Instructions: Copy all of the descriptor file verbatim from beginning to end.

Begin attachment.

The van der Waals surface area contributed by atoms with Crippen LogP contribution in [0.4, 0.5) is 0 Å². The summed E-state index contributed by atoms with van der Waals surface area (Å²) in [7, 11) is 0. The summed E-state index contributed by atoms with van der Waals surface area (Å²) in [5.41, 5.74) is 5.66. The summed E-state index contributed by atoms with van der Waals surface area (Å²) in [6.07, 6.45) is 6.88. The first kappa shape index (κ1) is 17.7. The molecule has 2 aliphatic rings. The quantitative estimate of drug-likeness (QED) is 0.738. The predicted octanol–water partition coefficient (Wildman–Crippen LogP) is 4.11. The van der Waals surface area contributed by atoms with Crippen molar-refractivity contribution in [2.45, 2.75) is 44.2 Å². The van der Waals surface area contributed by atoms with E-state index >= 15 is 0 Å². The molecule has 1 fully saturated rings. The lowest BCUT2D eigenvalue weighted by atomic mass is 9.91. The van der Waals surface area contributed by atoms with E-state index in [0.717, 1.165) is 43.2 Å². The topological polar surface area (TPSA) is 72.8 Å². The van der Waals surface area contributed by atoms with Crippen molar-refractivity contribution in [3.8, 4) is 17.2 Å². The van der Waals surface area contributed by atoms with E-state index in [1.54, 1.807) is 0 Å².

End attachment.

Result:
The van der Waals surface area contributed by atoms with Crippen LogP contribution in [0.4, 0.5) is 0 Å². The summed E-state index contributed by atoms with van der Waals surface area (Å²) in [7, 11) is 0. The summed E-state index contributed by atoms with van der Waals surface area (Å²) in [5.41, 5.74) is 5.66. The summed E-state index contributed by atoms with van der Waals surface area (Å²) in [6.07, 6.45) is 6.88. The first kappa shape index (κ1) is 17.7. The molecule has 2 aliphatic rings. The quantitative estimate of drug-likeness (QED) is 0.738. The predicted octanol–water partition coefficient (Wildman–Crippen LogP) is 4.11. The van der Waals surface area contributed by atoms with Crippen molar-refractivity contribution in [2.45, 2.75) is 44.2 Å². The van der Waals surface area contributed by atoms with E-state index >= 15 is 0 Å². The molecule has 1 fully saturated rings. The lowest BCUT2D eigenvalue weighted by atomic mass is 9.91. The van der Waals surface area contributed by atoms with E-state index in [0.717, 1.165) is 43.2 Å². The topological polar surface area (TPSA) is 72.8 Å². The van der Waals surface area contributed by atoms with Crippen molar-refractivity contribution in [3.8, 4) is 17.2 Å². The van der Waals surface area contributed by atoms with E-state index in [1.54, 1.807) is 0 Å².